How the Hijackers Changed American Culture

Back when we called a monster a monster and set out to drive a stake through its heart, Americans did not fear the evil that lurks in the psyche of the Old World. The horror movie genre after World War II gave us Abbott and Costello Meet Frankenstein, a spoof that showed what Americans thought of Dracula, the Wolfman, Hitler, Mussolini, and other exotic monsters. We refused to be horrified by Hitler. But we were less resilient during Vietnam, and even less so after 9/11. Americans have become prey to morbidity. Our leaders no longer tell us who our enemies are and how to defeat them. Instead, the liberals tell us that we are to blame for Communist aggression in Vietnam, or for Muslim terrorism against the West. And this has horrified us. It has changed our culture.


During the mid-60s the horror genre was represented mainly by lampoons like The Munsters; as the shadow of Vietnam fell over the United States in the late 1960s, it returned to the mainstream.

That’s what worried me most after 9/11. On Oct. 12, 2001, I wrote,

The grand vulnerability of the Western mind is horror. The Nazis understood this and pursued a policy “des Schreckens” (to cause horror) and “Entsetzens” (terror, literally: dislodgement). Horror was not merely an instrument of war in the traditional sense, but a form of Wagnerian theater, or psychological warfare on the grand scale. Hitler’s tactical advantage lay in his capacity to be more horrible than his opponents could imagine. The most horrible thing of all is that he well might have succeeded if not for his own megalomaniac propensity to overreach.

America, as Osama bin Laden taunted this week, lost in Vietnam. But it was not military setbacks, but the horrific images of Vietnamese civilians burned by napalm, that lost the war. America’s experience in the war is enshrined in popular culture in the film Apocalypse Now, modeled after Joseph Conrad’s story, The Heart of Darkness. The Belgian trading company official, Paul Kurtz, sinks into bestiality and dies with these words: “The horror! The horror!” It was a dreadful film, but a clever reference. At the close of World War I, T S Eliot subtitled his epitaph for Western civilization, The Waste Land, with a quote from the Conrad story: “Mr Kurtz, he dead.”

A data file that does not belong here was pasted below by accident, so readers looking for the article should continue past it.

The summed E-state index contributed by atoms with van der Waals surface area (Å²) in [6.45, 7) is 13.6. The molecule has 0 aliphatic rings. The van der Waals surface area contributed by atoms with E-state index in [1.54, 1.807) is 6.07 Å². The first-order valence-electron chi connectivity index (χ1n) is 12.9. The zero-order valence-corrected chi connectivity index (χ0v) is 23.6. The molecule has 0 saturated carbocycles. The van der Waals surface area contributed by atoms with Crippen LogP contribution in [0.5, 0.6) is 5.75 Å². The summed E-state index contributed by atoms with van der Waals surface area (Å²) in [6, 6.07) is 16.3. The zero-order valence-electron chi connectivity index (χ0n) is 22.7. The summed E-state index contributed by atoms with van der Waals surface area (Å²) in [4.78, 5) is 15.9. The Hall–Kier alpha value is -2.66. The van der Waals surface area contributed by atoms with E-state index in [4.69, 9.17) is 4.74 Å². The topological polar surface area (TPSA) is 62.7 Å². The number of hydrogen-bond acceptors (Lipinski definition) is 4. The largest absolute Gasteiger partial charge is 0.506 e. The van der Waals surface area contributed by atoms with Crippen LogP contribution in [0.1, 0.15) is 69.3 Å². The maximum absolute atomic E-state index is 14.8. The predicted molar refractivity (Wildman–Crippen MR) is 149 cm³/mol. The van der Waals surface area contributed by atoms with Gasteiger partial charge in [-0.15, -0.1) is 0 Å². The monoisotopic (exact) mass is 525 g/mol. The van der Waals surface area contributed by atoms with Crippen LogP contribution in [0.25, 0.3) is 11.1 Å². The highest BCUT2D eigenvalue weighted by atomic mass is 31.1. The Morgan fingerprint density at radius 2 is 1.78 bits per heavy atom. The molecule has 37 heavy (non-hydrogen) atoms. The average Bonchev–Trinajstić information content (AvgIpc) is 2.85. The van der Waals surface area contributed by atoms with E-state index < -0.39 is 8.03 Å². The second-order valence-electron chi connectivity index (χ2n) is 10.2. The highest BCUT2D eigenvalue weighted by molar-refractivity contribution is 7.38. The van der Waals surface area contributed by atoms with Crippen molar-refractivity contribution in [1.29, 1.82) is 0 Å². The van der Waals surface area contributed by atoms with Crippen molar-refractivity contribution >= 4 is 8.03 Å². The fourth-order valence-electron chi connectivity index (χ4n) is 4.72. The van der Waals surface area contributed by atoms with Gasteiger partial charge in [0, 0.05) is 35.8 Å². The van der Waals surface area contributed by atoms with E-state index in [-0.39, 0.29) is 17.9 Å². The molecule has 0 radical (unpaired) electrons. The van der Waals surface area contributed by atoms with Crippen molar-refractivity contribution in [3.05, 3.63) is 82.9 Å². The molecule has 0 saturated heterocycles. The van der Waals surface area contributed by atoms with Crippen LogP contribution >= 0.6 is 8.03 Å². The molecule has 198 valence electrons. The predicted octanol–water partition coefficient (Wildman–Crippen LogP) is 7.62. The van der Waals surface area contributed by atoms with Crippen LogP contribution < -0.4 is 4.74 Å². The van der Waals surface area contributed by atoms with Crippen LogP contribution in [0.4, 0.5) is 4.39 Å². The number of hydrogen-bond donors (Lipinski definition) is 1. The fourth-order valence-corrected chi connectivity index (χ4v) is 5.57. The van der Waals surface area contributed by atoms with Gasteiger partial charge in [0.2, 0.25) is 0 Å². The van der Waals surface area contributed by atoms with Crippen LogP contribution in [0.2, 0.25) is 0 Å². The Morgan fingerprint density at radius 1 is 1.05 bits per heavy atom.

In an essay today at Asia Times Online, I conclude with sadness that the 9/11 terrorists succeeded in their most important goal. They have horrified us. Osama bin Laden’s a moldering in the grave, but his foul spirit still infects our psyche. We haven’t yet driven the stake through his heart. When we blame ourselves for horrific events, the horror becomes part of us.

As I observe in the essay, “The ‘horror’ genre supplied one out of 10 feature films released in the United States in 2009, according to the International Movie Database. During Universal Studios’ heyday in the 1930s, the proportion was one in 200; only a decade ago it was one in 25. By way of contrast, 716 horror features were released in 2009, compared to 39 Westerns, a ratio of almost 20 to one. Westerns invariably portray a well-understood form of evil and contrast it to the courage to stand up to evil. Horror films involve an evil that is incomprehensible because it is supernatural and so potent that ordinary courage offers no remedy. In the 1960s, Americans thought they understood what they most feared; today they appear to fear most what they cannot understand.”

Until our leaders can rally America on the strength of it exceptionalism against the evil directed at us by the moribund cultures of the Old World, horror will continue to erode our culture. Be afraid; be very afraid.



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